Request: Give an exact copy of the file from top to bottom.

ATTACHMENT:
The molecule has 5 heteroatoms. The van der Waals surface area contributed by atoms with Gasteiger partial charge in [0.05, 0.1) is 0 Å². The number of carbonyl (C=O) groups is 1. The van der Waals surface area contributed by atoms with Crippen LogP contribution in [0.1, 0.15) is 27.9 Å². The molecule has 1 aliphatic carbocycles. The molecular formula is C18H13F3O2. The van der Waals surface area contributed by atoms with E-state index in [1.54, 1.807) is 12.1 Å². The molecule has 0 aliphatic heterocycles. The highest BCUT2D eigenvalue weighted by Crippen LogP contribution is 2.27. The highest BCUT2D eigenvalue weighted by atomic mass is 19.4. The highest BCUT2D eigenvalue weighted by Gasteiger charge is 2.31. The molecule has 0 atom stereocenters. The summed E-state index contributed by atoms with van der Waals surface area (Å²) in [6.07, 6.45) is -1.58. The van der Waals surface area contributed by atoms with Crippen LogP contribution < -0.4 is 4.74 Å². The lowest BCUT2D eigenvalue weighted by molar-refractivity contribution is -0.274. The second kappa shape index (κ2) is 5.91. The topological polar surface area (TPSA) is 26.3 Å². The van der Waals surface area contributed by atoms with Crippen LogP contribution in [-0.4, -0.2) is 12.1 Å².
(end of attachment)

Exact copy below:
The molecule has 5 heteroatoms. The van der Waals surface area contributed by atoms with Gasteiger partial charge in [0.05, 0.1) is 0 Å². The number of carbonyl (C=O) groups is 1. The van der Waals surface area contributed by atoms with Crippen LogP contribution in [0.1, 0.15) is 27.9 Å². The molecule has 1 aliphatic carbocycles. The molecular formula is C18H13F3O2. The van der Waals surface area contributed by atoms with E-state index in [1.54, 1.807) is 12.1 Å². The molecule has 0 aliphatic heterocycles. The highest BCUT2D eigenvalue weighted by Crippen LogP contribution is 2.27. The highest BCUT2D eigenvalue weighted by atomic mass is 19.4. The highest BCUT2D eigenvalue weighted by Gasteiger charge is 2.31. The molecule has 0 atom stereocenters. The summed E-state index contributed by atoms with van der Waals surface area (Å²) in [6.07, 6.45) is -1.58. The van der Waals surface area contributed by atoms with Crippen LogP contribution < -0.4 is 4.74 Å². The lowest BCUT2D eigenvalue weighted by molar-refractivity contribution is -0.274. The second kappa shape index (κ2) is 5.91. The topological polar surface area (TPSA) is 26.3 Å². The van der Waals surface area contributed by atoms with Crippen LogP contribution in [-0.4, -0.2) is 12.1 Å².